Don't Do the Hokey Pokie

Do not "put your left foot in, take your left foot out." Jump in with both feet and familiarize yourself with the features and benefits of all search marketing strategies.

While the uninitiated may simply grab the low-hanging fruit of pay-per-click, savvy marketers will lay the foundation with organic SEO. Research shows that 70 percent of Internet users click on natural listings, versus 30 percent on paid listings. Organic links are perceived as unbiased, therefore more credible than paid links. Recent research shows that SEO is the best driver of latent conversions. If you have an e-commerce site, take note.

When you don't have SEO in your marketing mix, you incur an opportunity cost as search rankings and keywords become more competitive from year to year. For example, I had a client who wanted to be well ranked for a keyword with 1.5 million pages indexed in Google two years ago, relying only on sponsored links. Today, that keyword has over 80 million pages indexed in Google. According to Yahoo Search Marketing, that keyword is now searched over 1 million times each month, averaging about $2 per click. Currently, it can take up to two years to become well ranked in the natural listings -- that's your opportunity cost.

Empowerment With Analytics

Web analytics both validates and empowers search marketing. Search is the first step toward improving your Internet presence. That's because most users start with search engines to get where they're going, and search is the most popular Internet activity after email. This means most of your traffic comes from search.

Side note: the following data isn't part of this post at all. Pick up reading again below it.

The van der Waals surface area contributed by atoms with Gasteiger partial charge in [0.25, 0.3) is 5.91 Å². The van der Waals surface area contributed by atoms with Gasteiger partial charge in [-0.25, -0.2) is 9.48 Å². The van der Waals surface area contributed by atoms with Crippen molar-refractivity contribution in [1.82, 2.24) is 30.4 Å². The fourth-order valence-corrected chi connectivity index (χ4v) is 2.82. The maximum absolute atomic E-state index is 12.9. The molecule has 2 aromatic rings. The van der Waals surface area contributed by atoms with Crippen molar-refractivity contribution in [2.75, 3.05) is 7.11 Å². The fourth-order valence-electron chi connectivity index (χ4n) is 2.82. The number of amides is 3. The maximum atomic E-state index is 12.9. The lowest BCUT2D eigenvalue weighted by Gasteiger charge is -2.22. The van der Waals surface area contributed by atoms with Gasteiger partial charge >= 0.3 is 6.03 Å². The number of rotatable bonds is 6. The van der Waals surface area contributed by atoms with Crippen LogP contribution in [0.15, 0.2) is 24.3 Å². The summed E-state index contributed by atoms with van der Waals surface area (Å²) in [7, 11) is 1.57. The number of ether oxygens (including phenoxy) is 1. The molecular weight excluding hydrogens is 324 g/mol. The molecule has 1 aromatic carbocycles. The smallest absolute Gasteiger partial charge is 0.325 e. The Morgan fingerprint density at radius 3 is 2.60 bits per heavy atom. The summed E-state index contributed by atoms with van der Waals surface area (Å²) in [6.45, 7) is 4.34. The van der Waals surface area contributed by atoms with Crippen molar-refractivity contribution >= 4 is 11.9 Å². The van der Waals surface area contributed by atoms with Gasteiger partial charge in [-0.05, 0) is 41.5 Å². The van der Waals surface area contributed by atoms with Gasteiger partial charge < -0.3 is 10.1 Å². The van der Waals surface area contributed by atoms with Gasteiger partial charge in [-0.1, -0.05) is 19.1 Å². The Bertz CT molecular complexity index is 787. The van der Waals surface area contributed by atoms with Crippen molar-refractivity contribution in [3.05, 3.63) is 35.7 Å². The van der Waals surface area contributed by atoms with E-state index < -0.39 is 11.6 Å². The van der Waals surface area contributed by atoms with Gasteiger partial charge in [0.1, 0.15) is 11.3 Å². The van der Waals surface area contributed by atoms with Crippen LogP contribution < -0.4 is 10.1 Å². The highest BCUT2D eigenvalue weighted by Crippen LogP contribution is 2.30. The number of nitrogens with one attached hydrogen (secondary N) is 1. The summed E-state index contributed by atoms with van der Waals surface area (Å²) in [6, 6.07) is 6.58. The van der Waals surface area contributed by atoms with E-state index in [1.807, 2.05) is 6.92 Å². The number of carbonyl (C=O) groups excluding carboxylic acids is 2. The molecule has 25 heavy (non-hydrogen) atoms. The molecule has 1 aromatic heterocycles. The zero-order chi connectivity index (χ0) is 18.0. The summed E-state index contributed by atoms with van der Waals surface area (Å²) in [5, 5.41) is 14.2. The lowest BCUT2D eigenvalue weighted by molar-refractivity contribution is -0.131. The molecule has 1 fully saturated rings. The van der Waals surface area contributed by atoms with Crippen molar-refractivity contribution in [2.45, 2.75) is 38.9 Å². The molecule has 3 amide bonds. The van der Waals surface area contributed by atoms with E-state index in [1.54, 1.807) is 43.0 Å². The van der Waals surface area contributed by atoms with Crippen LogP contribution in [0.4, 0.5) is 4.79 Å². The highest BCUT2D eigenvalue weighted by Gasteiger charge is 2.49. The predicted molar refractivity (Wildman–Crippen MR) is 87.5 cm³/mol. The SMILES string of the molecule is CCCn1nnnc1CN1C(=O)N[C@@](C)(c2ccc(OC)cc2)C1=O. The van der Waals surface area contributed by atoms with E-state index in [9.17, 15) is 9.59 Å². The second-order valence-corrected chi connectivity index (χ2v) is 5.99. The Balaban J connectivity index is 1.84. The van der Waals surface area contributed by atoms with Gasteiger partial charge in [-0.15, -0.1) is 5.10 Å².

The first step after setting up your KPIs through web analytics is to address your organic search results before your sponsored search results. According to Jupiter Research, 87 percent of commercial traffic from major search engines is organic or natural, non- sponsored traffic results.

Your analytics KPI reports are the first line item to check off your list. KPIs are one of several items on the dashboard. If you're going to drive company profits, make sure you have a dashboard to look at Ė and a rear-view mirror to see where your business comes from. This data is available with web analytics, the tool that contributes to the continuous improvement of your website performance and marketing campaign performance as well. Analytics is an extremely useful tool for C-level executives.

Discuss this article in the Small Business Ideas forum.


March 22, 2006





Paul J. Bruemmer has provided search engine marketing expertise and consulting services to prominent American businesses since 1995. As Director of Search Marketing at Red Door Interactive, he is responsible for strategizing and implementing search engine marketing activities within Red Door's Internet Presence Management (IPM) services.





Search Engine Guide > Paul Bruemmer > Search Marketing for C-Level Managers - Part 1